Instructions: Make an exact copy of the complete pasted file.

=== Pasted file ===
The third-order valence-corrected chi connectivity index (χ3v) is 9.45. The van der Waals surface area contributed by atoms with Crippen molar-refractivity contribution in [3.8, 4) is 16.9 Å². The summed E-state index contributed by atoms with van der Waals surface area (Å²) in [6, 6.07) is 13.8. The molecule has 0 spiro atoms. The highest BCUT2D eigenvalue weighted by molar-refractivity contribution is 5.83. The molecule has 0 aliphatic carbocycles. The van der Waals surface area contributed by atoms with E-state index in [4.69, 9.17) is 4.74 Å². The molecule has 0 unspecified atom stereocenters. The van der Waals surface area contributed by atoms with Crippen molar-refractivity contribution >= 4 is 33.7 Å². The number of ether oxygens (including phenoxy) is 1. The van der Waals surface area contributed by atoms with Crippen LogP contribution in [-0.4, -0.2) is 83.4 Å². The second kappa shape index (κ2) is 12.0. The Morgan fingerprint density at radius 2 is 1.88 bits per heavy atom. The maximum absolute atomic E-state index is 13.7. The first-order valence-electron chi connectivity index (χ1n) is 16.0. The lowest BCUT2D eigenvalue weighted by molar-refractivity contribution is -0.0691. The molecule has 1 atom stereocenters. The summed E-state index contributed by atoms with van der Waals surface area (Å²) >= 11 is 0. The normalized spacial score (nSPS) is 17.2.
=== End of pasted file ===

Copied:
The third-order valence-corrected chi connectivity index (χ3v) is 9.45. The van der Waals surface area contributed by atoms with Crippen molar-refractivity contribution in [3.8, 4) is 16.9 Å². The summed E-state index contributed by atoms with van der Waals surface area (Å²) in [6, 6.07) is 13.8. The molecule has 0 spiro atoms. The highest BCUT2D eigenvalue weighted by molar-refractivity contribution is 5.83. The molecule has 0 aliphatic carbocycles. The van der Waals surface area contributed by atoms with E-state index in [4.69, 9.17) is 4.74 Å². The molecule has 0 unspecified atom stereocenters. The van der Waals surface area contributed by atoms with Crippen molar-refractivity contribution >= 4 is 33.7 Å². The number of ether oxygens (including phenoxy) is 1. The van der Waals surface area contributed by atoms with Crippen LogP contribution in [-0.4, -0.2) is 83.4 Å². The second kappa shape index (κ2) is 12.0. The Morgan fingerprint density at radius 2 is 1.88 bits per heavy atom. The maximum absolute atomic E-state index is 13.7. The first-order valence-electron chi connectivity index (χ1n) is 16.0. The lowest BCUT2D eigenvalue weighted by molar-refractivity contribution is -0.0691. The molecule has 1 atom stereocenters. The summed E-state index contributed by atoms with van der Waals surface area (Å²) >= 11 is 0. The normalized spacial score (nSPS) is 17.2.